Tunisia imagines a new future
UNESCO teamed up with the Tunisian Institute of Strategic Studies to deliver a Management of Social Transformations (MOST) Futures Literacy School in Tunis, Tunisia, from 3 to 4 March 2016. It involved 60 participants exploring the link between foresight, social transformation and four distinct themes with respect to Tunisia: health, territory, women and youth.
The entire event was aimed at connecting the latest thinking in the social sciences with the specific challenges facing Tunisia and the Middle East and North Africa region. The two-day seminar hosted a series of panel discussions and workshops that built capacity (Knowledge Laboratories) by using the future to explore the full range of governance challenges, targeted in Sustainable Development Goal 16 (Peace, justice and strong institutions).
“Thinking about the future is a way to get one’s head out of the water, to see further,” Mahmoud Ben Romdhane, Tunisian Minister of Social Affairs, said as he opened the proceedings on 3 March 2016.
In his speech, the Minister stressed the importance of working on foresight and fostering a democratic debate on the future that is open and accessible to all Tunisian citizens. “Today [in Tunisia], it is important to work on foresight because we are coming out of an intense moment of democratic transition,” he said.
Minister Ben Romdhane also emphasized the importance of challenging the perception of tomorrow. “The collective consciousness, that considers tomorrow as the reproduction of today reflects a general feeling of weariness, a lack of perspective. […] Foresight is […] an act of liberation from the chains of the present, an introduction to dreaming.”
Participants had the chance to be engaged in a process of imagining the future in innovative ways. They put their collective intelligence to work to understand the structures they use to invent tomorrow and discover new sources of hope. Immediate follow-up activities were sketched out by participant’s enthusiasm to use this innovative approach to facilitate change in Tunisia.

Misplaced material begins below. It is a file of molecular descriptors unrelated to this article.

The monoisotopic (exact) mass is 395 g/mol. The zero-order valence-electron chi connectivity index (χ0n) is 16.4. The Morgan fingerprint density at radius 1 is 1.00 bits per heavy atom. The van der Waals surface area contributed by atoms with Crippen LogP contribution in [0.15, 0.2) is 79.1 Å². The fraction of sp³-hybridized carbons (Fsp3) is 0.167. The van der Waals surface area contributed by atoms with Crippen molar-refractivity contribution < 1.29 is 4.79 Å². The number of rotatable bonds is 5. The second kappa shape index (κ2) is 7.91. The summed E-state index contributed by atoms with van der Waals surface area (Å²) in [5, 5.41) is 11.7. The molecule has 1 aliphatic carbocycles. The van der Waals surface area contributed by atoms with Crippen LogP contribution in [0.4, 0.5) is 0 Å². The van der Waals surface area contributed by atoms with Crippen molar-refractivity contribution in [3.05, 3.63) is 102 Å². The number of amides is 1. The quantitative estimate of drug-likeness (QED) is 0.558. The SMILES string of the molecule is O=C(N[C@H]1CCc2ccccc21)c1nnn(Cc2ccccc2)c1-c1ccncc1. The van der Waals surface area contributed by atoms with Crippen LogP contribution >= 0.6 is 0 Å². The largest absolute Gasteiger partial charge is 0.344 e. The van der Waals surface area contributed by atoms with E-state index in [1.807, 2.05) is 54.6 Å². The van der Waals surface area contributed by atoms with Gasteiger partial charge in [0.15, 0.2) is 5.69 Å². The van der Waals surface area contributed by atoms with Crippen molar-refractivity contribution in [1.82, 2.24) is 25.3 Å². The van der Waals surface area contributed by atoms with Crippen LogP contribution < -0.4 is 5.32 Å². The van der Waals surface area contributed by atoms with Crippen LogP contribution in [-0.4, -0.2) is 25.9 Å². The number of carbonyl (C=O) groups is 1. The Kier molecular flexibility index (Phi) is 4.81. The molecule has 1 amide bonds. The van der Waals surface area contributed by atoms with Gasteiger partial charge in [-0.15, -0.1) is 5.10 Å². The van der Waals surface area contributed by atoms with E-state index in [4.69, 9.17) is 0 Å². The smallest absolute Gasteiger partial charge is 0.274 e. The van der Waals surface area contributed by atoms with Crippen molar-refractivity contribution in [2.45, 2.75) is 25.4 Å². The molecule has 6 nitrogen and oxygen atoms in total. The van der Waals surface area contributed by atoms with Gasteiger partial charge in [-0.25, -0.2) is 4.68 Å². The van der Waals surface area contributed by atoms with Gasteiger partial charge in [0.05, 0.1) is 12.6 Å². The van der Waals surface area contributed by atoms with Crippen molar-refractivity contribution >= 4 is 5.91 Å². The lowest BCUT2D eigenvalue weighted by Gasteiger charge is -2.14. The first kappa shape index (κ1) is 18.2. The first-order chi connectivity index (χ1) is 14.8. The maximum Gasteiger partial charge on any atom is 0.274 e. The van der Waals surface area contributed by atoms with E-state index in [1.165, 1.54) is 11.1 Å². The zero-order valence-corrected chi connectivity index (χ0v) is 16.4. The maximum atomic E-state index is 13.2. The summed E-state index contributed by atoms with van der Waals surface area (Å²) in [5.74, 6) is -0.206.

The Knowledge Laboratory (KnowLab) provided a creative space where participants were able to make explicit their anticipatory assumptions – the foundations for imagining the future. As a result it was easier to think of innovations and new questions for policy in the country.
Riel Miller, from UNESCO, designed the learning-by-doing KnowLab process. “The labs are designed and run in close collaboration with the partners. The KnowLab process enables participants to use the future differently, liberating them from a dependency on yesterday’s futures and opening up new insights and horizons for action and hope,” he said.
In conclusion, Mr Miller summarised “implementing the 2030 Agenda for Sustainable Development calls for an enhanced capacity to rethink how the future enters into efforts to achieve sustainability, inclusiveness, well-being and peace. This is what MOST Futures Literacy Schools are all about.”
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